The Icicle radish (Raphanus sativus), is a spring cultivator and a member of the Brassicaceae family along with cabbages, turnips and watercress. Also known as White Naples, White Italian, the Long White and White Transparent.
The slender Icicle radish has thin white skin and offers a mild radish flavor and crisp texture. This long rooted radish is typically about four to six inches in length and capped with edible greens. The pure white flesh of the Icicle radish is less piquant than the common red radish. Roasting the Icicle radish will bring out its subtle sweetness.
Icicle radishes contain vitamins C and B6, ascorbic acid and calcium. Like many radishes Icicle radishes contain active enzymes that aid in digestion. The edible leaves of the Icicle radish are rich in vitamin C, beta carotene, calcium and iron as well.
Diced, sliced or slivered, raw icicle radishes add crispy texture to salads and relishes. Use to add a peppery accent to tacos, tortas and Mexican soups. They can be grilled, braised or roasted. Shred or grate and use as a condiment for sushi and sashimi. Use when making kimchee or pickled carrots. The greens of the Icicle radish can go straight into salads, or be added to soups, stir-fries and curries. Serve whole on crudité trays with cream based dips or soft cheeses.
- 8 ounces cream cheese ( softened)
- 1/2 cup butter (softened) or 1/2 cup margarine ( softened)
- 1/2 teaspoon celery salt
- 1/8 teaspoon paprika
- 1/8 teaspoon red cayenne pepper
- 1/2 teaspoon Worcestershire sauce
- 1 cup finely chopped red radish
- 1/4 cup finely chopped green onion
- Mix all ingredients together.
- Serve on rye rounds or crackers.
- bunch or 4 long radishes (about 1-pound, 400 g of radishes)
- 1 cup water
- 1 cup white vinegar
- 2 teaspoons sea salt
- 2 teaspoons sugar or honey
- 1/2 teaspoon crushed peppercorns
- 1 to 2 cloves garlic, peeled
- 1 chile pepper, split lengthwise
- Peel radish. Trim off the leaves and roots and slice thickly
- In a non-reactive saucepan, bring the water, vinegar, salt, and sugar or honey to a boil, until the sugar and salt are dissolved. Remove from heat and add the peppercorns, garlic and chile.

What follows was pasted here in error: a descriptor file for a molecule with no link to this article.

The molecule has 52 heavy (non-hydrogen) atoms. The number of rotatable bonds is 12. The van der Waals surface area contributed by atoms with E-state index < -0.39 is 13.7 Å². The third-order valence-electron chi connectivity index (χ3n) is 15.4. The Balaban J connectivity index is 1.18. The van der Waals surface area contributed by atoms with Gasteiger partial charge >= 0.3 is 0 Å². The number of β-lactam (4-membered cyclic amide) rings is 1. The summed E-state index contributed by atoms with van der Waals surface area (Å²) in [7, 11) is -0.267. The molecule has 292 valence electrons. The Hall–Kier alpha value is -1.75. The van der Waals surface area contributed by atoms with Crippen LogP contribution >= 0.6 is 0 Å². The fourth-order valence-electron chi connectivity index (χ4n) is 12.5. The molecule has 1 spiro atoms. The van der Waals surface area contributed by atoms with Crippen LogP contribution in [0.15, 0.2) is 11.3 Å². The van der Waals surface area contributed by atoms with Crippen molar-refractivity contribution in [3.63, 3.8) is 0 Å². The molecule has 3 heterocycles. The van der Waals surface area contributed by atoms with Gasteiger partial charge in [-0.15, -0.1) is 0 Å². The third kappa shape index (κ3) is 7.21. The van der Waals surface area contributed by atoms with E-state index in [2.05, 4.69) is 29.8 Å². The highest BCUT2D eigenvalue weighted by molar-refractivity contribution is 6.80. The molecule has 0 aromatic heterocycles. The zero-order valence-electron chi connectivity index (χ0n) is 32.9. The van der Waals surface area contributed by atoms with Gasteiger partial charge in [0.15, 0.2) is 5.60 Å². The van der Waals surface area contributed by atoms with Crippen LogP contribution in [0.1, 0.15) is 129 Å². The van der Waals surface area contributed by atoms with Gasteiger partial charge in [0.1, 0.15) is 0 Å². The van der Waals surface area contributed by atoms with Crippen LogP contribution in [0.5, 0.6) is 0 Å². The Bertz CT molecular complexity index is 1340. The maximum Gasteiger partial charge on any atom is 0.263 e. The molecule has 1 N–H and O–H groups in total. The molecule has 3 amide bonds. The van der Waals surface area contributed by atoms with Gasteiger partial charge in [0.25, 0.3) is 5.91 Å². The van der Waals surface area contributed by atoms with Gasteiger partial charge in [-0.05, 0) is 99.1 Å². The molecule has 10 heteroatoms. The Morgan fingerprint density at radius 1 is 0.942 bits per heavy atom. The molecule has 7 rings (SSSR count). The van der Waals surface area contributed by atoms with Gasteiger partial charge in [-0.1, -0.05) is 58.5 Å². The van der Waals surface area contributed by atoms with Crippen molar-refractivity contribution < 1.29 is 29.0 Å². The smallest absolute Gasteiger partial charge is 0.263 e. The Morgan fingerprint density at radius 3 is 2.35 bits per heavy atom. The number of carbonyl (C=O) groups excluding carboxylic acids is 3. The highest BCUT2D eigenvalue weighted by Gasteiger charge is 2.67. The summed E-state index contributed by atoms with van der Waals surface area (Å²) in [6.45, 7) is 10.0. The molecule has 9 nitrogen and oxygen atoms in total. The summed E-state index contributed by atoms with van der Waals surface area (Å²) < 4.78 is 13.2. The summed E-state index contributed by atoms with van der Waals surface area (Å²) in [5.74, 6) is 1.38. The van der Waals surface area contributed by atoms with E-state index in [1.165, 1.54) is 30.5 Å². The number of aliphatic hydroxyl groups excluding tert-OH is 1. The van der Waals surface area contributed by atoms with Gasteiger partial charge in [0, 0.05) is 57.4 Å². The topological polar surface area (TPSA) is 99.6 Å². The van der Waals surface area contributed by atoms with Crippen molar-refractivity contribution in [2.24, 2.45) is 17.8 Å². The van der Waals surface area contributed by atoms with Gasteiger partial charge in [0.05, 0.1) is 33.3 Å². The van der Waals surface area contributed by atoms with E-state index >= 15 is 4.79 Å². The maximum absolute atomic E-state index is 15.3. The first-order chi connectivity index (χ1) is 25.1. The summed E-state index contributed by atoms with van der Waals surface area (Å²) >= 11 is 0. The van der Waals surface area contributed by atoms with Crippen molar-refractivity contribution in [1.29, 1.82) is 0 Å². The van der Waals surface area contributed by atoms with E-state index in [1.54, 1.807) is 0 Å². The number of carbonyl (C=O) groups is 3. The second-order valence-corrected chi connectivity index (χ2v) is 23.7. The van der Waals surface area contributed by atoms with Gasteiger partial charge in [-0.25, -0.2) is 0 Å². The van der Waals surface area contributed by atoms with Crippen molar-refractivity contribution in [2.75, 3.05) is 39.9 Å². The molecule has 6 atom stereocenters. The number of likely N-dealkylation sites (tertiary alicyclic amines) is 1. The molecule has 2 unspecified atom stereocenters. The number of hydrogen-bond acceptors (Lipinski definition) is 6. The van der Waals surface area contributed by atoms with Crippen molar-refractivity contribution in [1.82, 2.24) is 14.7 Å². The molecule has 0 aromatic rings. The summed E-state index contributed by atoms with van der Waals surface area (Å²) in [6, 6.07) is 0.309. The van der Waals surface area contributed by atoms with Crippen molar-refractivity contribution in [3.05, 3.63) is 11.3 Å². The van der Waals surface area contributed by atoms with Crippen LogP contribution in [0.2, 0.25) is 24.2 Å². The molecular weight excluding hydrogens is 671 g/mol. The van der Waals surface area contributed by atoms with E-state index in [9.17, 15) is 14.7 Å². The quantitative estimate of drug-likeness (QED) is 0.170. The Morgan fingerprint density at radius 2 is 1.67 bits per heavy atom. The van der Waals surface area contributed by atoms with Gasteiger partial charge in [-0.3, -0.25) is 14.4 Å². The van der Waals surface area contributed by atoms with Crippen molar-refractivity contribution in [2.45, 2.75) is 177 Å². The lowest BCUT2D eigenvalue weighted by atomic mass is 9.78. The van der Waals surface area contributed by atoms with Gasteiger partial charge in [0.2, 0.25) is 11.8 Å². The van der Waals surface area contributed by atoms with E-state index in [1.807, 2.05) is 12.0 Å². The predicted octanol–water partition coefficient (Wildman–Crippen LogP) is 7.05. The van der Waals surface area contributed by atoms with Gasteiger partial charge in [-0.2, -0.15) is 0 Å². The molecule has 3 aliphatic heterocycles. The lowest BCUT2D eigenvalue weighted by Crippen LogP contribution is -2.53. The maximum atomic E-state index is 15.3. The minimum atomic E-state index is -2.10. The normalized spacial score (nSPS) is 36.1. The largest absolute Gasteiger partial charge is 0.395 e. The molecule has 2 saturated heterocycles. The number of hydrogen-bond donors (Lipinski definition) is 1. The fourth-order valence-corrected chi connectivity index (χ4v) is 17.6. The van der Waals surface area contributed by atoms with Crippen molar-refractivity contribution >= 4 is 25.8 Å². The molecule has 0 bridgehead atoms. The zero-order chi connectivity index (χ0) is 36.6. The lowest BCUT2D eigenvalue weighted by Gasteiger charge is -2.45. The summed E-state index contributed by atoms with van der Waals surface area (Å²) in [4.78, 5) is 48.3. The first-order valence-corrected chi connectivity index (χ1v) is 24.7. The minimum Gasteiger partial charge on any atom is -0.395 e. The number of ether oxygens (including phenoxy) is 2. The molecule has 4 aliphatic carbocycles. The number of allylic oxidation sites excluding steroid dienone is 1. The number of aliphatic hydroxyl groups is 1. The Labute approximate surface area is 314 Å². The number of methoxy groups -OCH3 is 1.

- Pack the radishes in a clean pint-sized jar, and pour the hot liquid over them, adding the garlic and chile into the jar as well.
- Cover and let cool to room temperature, then refrigerate.
Storage: The radishes will be ready to eat after 24 hours. During storage, the liquid will turn a nice rosy color and flavors -such as garlic and hot peppers – will get stronger. The radishes can be kept in the refrigerator for up to one month.
- 2 bunches radishes (about 1 pound), preferably icicle, tops trimmed to 1 inch above roots
- 3 tablespoons unsalted butter
- 2 tablespoons sugar
- 1/2 teaspoon kosher salt
- 1/4 teaspoon freshly ground black pepper
1. Place the radishes in a large skillet and add just enough cold water to cover, about 2 1/2 cups. Add the butter, sugar, salt, and pepper and bring to a boil.
2. Reduce heat to medium-low and simmer until the radishes are tender when pricked with a paring knife and the liquid has reduced to a glaze, about 12 minutes.
3. If the radishes are tender but the liquid hasn’t reduced sufficiently, use a slotted spoon to transfer them to a serving dish and continue reducing the liquid. Spoon it over the radishes and serve with buttered crusty bread.
The long, slender icicle radish is typically available in spring and early summer. If you prefer the more common red radish, which is round, slice it in half vertically.